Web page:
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It is obvious that in general the read(2) system call can return less bytes than what was asked to be read. However, quite a few programs assume that when working with a local files, read(2) never returns less than what was asked (unless the file is shorter, of course).

So, my question is: on Linux, in which cases can read(2) return less than what was requested if reading from an open file and EOF is not encountered and the amount being read is a few kilobytes at maximum?

Some guesses:

  • Can received signals interrupt a read like that, but not make it fail?
  • Can different filesystems affect this behavior? Is there anything special about jffs2?
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What programs "assume that when working with a local files, read(2) never returns less than what was asked"? In the general case, that sounds like a bug. –  Ken Dec 27 '09 at 1:25
    
For example, fstype binary in klibc utils. It seems that many low-level programs which can assume to be working with files directly assume that reads are never short. –  Nakedible Dec 27 '09 at 16:05

5 Answers 5

up vote 11 down vote accepted

POSIX.1-2008 states:

The value returned may be less than nbyte if the number of bytes left in the file is less than nbyte, if the read() request was interrupted by a signal, or if the file is a pipe or FIFO or special file and has fewer than nbyte bytes immediately available for reading.

Disk-based filesystems generally use uninterruptible reads, which means that the read operation generally cannot be interrupted by a signal. Network-based filesystems sometimes use interruptible reads, which can return partial data or no data. (In the case of NFS this is configurable using the intr mount option.) They sometimes also implement timeouts.

Keep in mind that even /some/arbitrary/file/path may refer to a FIFO or special file, so what you thought was a regular file may not be. It is therefore good practice to handle partial reads even though they may be unlikely.

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Thank you. If this is correct, then this we have some more debugging to do. We are getting a confirmed short read on a jffs2 filesystem (which should not have interruptible reads I guess), and the file is definitely a regular file. The situation happens at most once a year, so reproducibility is low. –  Nakedible Dec 27 '09 at 15:48
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The filesystem is allowed to interrupt the read itself after reading one block. –  Joshua Aug 8 '11 at 21:29

I have to ask: "why do you care about the reason"? If read can return a number of bytes less than the requested amount (which, as you point out, it certainly can) why would you not want to deal with that situation?

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To add, you are going to check the data anyways - so if it is short, you'll know immediately. Otherwise, what else is the reason for reading? –  user195488 Dec 27 '09 at 1:13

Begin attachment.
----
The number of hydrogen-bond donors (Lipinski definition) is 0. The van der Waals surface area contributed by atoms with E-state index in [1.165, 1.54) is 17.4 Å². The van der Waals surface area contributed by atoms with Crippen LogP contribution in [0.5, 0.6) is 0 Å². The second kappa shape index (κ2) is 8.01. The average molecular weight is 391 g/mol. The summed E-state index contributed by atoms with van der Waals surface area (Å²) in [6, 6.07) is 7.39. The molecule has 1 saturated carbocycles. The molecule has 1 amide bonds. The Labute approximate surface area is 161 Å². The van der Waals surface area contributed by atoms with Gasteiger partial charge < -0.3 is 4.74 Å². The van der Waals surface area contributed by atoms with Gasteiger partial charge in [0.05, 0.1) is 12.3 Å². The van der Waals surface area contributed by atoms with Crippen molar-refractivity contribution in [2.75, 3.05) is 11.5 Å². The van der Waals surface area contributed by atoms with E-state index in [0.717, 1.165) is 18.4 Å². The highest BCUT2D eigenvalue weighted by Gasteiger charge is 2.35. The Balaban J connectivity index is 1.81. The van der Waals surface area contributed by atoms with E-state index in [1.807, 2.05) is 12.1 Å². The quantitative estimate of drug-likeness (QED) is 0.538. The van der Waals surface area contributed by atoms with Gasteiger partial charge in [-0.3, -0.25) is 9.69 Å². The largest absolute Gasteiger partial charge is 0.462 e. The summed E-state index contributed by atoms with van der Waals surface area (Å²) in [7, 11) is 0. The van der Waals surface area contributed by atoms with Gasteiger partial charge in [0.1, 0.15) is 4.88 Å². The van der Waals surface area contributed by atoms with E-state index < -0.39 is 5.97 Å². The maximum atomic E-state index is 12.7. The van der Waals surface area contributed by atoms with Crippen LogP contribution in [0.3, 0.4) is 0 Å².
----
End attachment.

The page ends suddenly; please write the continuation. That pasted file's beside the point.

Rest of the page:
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Neil, I have to ask: why do you care why he wants to know how this can happen? Even if he deals with this situation it is still very helpful to know how it can happen, e.g. so that he can try it and test that his code handles it as expected. And if it isn't his own personal code that is not handling this case, this information would be needed as part of the instructions to reproduce the problem that should accompany any bug report or patch submission. –  mark4o Dec 27 '09 at 6:49
    
The reason I'm asking is that we are seeing this behavior on an installed base of thousands of systems and we need to be assess as accurately as possible how common this problem is likely to be in the long run. Understanding how or why it happens is a part of the investigation. –  Nakedible Dec 27 '09 at 15:50

A received signal only makes read() fail if it hasn't yet read a single byte. Otherwise, it will return partial data.

And I guess alternate filesystems may indeed return short reads in other situations. For example, it makes some sense (to me) to have a network-based filesystem behave just like a network socket wrt short reads (= having them often).

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Thanks, this was helpful! Though the information on interruptible and uninterruptible filesystems was even more helpful. –  Nakedible Dec 27 '09 at 15:53

If it's really a file you are reading, then you can get short read as the last read before end of file.

Howver, it's generally best to behave as if ANY read could be a short read. If what you are reading is a pipe or an input device (stdin) rather than a file, you can get a short read whenever your buffer is larger than what is currently in the input buffer.

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What I meant by not encountering EOF is exactly that it is not the last read before the end of the file. Also, the file in question is a regular file. –  Nakedible Dec 27 '09 at 15:51

I am not sure but this situation could arise when the OS is running out of pages in the page cache. You could suggest that flush thread will be invoked in that case, but it depends on the heuristic used in the I/O scheduler. This situation could cause a read to return fewer bytes.

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